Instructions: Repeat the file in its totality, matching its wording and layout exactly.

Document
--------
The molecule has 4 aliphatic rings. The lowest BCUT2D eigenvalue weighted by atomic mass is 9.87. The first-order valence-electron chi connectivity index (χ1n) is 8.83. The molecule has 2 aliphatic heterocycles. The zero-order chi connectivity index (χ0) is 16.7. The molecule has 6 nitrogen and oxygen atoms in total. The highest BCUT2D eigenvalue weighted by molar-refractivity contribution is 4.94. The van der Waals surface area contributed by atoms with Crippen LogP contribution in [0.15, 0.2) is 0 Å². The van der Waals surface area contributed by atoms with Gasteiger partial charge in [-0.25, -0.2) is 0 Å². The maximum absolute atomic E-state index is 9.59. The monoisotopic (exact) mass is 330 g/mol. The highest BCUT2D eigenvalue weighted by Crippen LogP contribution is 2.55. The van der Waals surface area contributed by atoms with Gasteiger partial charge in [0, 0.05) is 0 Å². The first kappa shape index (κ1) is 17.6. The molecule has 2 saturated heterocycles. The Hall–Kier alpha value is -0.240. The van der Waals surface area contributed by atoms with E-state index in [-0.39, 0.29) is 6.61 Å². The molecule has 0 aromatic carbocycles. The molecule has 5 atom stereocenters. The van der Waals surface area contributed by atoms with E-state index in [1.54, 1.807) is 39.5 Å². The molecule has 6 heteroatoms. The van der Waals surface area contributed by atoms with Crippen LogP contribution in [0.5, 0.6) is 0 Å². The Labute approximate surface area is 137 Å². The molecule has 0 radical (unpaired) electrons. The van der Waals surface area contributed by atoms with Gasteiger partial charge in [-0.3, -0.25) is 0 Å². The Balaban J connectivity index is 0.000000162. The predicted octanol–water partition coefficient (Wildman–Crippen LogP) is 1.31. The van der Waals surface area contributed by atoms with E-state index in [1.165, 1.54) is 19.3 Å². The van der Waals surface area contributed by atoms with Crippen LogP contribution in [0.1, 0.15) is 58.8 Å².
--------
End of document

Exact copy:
The molecule has 4 aliphatic rings. The lowest BCUT2D eigenvalue weighted by atomic mass is 9.87. The first-order valence-electron chi connectivity index (χ1n) is 8.83. The molecule has 2 aliphatic heterocycles. The zero-order chi connectivity index (χ0) is 16.7. The molecule has 6 nitrogen and oxygen atoms in total. The highest BCUT2D eigenvalue weighted by molar-refractivity contribution is 4.94. The van der Waals surface area contributed by atoms with Crippen LogP contribution in [0.15, 0.2) is 0 Å². The van der Waals surface area contributed by atoms with Gasteiger partial charge in [-0.25, -0.2) is 0 Å². The maximum absolute atomic E-state index is 9.59. The monoisotopic (exact) mass is 330 g/mol. The highest BCUT2D eigenvalue weighted by Crippen LogP contribution is 2.55. The van der Waals surface area contributed by atoms with Gasteiger partial charge in [0, 0.05) is 0 Å². The first kappa shape index (κ1) is 17.6. The molecule has 2 saturated heterocycles. The Hall–Kier alpha value is -0.240. The van der Waals surface area contributed by atoms with E-state index in [-0.39, 0.29) is 6.61 Å². The molecule has 0 aromatic carbocycles. The molecule has 5 atom stereocenters. The van der Waals surface area contributed by atoms with E-state index in [1.54, 1.807) is 39.5 Å². The molecule has 6 heteroatoms. The van der Waals surface area contributed by atoms with Crippen LogP contribution in [0.5, 0.6) is 0 Å². The Labute approximate surface area is 137 Å². The molecule has 0 radical (unpaired) electrons. The van der Waals surface area contributed by atoms with Gasteiger partial charge in [-0.3, -0.25) is 0 Å². The Balaban J connectivity index is 0.000000162. The predicted octanol–water partition coefficient (Wildman–Crippen LogP) is 1.31. The van der Waals surface area contributed by atoms with E-state index in [1.165, 1.54) is 19.3 Å². The van der Waals surface area contributed by atoms with Crippen LogP contribution in [0.1, 0.15) is 58.8 Å².